|Publication number||US7753547 B2|
|Application number||US 12/363,130|
|Publication date||Jul 13, 2010|
|Filing date||Jan 30, 2009|
|Priority date||Dec 18, 2007|
|Also published as||CA2709991A1, EP2238386A2, EP2238386A4, EP2238386B1, US8333485, US20090193566, US20100307931, WO2009079656A2, WO2009079656A3|
|Publication number||12363130, 363130, US 7753547 B2, US 7753547B2, US-B2-7753547, US7753547 B2, US7753547B2|
|Original Assignee||Michael Waters|
|Export Citation||BiBTeX, EndNote, RefMan|
|Patent Citations (15), Non-Patent Citations (1), Referenced by (10), Classifications (8), Legal Events (3)|
|External Links: USPTO, USPTO Assignment, Espacenet|
This application is a continuation of International Application Number PCT/US08/87542, filed Dec. 18, 2008, which claims benefit of U.S. Provisional Application No. 61/014,726, filed Dec. 18, 2007, which are hereby incorporated herein by reference in their entirety.
The field relates to hands-free lighting devices and, in particular, to lighted hats and protective guarding that may be mounted to the hat for protection against unintended activation of the lighting device.
Often an individual desires a light focused to illuminate an area while performing a task or a light directed in a general outward direction for visibility. Holding a flashlight is an option, but such lighting devices are often cumbersome and may detract from the task being completed because the flashlight needs to be hand-held to be able to direct the light at a work site where the user needs illumination. As a result, hands-free lighting is often used because the individual desiring illumination does not need to hold the light source.
Lighted headgear may include illumination sources mounted to various types of headgear and hats. The light can be directed in such a manner so that the wearer is illuminated to be seen by others or directed downward to provide light forwardly of the wearer illuminating an area in the wearer's field of view, such as for reading. Applicant's U.S. Pat. No. 6,659,618 provides examples of such lighted hats. The light source can be one or more LEDs. Such LED lighted headgear, which may include LEDs mounted to a typical baseball-style cap, are convenient for hands-free lighting in a number of recreational activities, such as camping, hunting, fishing, jogging, or the like. Lighted headgear may include separate components such as one housing or assembly to hold a power source and other electrical components and a separate housing or assembly to contain the illumination source. Other lighted hats may contain all electrical components within a crown and/or brim portion of the hat. In each case, the lighted headgear generally includes a user-activated power switch (to energize the light source) positioned on one of the housings or on a portion of the hat.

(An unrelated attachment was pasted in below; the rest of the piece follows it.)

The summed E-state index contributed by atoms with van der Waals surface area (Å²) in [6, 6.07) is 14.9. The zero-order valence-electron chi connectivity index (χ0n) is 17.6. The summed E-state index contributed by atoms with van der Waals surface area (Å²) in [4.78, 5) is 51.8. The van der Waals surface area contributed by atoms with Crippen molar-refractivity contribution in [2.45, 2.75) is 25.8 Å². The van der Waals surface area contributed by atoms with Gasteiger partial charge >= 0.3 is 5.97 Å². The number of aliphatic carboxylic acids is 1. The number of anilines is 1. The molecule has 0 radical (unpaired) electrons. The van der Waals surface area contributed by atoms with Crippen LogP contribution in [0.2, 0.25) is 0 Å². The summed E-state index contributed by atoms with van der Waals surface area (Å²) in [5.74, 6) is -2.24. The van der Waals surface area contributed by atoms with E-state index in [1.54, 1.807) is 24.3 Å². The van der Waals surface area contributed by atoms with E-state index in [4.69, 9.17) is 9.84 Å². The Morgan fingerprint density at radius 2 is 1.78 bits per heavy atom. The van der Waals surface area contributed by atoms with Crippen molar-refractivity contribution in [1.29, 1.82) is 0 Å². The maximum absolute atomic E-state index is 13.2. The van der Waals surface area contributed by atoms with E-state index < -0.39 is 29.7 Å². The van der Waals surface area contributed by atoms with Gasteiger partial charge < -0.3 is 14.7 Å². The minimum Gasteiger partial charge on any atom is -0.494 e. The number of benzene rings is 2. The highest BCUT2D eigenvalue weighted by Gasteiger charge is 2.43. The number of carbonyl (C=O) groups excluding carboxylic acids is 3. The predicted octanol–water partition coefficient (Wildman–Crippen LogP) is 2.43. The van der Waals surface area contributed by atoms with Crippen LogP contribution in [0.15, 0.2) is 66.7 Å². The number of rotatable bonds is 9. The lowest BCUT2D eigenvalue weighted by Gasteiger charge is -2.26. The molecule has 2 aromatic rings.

In many cases, the lighted headgear is displayed on a store shelf in a manner so that a potential purchaser can operate the switch to turn on the light source. To this end, the hat may be provided to the store with a power source already included so that the light source can be activated by the consumer. However, because the lighted headgear may be shipped in bulk to the store with the power source included, the power source can be unintentionally activated through contact of the activation switch with an adjacently packed hat. In particular, where the activation switch is positioned on the hat brim, the light source can be inadvertently turned on during the shipping process by the hat brim of one hat engaging or depressing the activation switch of another hat nested therewith. Such inadvertent activation can drain the power source prior to the hat's display on the store shelf.
Prior packaging arrangements have been configured to allow actuation of a switch to momentarily activate a power source while an item is encased with the packaging, but such prior packaging is generally a blister-type pack that completely encases the product so that it tends to be bulky and distracts from the appearance of the item within the package. Moreover, such prior blister-pack arrangements generally do not include sufficient structure on the packaging to block inadvertent actuation of the switch that might cause power to drain from the battery. Therefore, when these prior packaging designs are shipped in bulk, there is the risk that engagement between adjacent packages could energize the power source and drain the battery.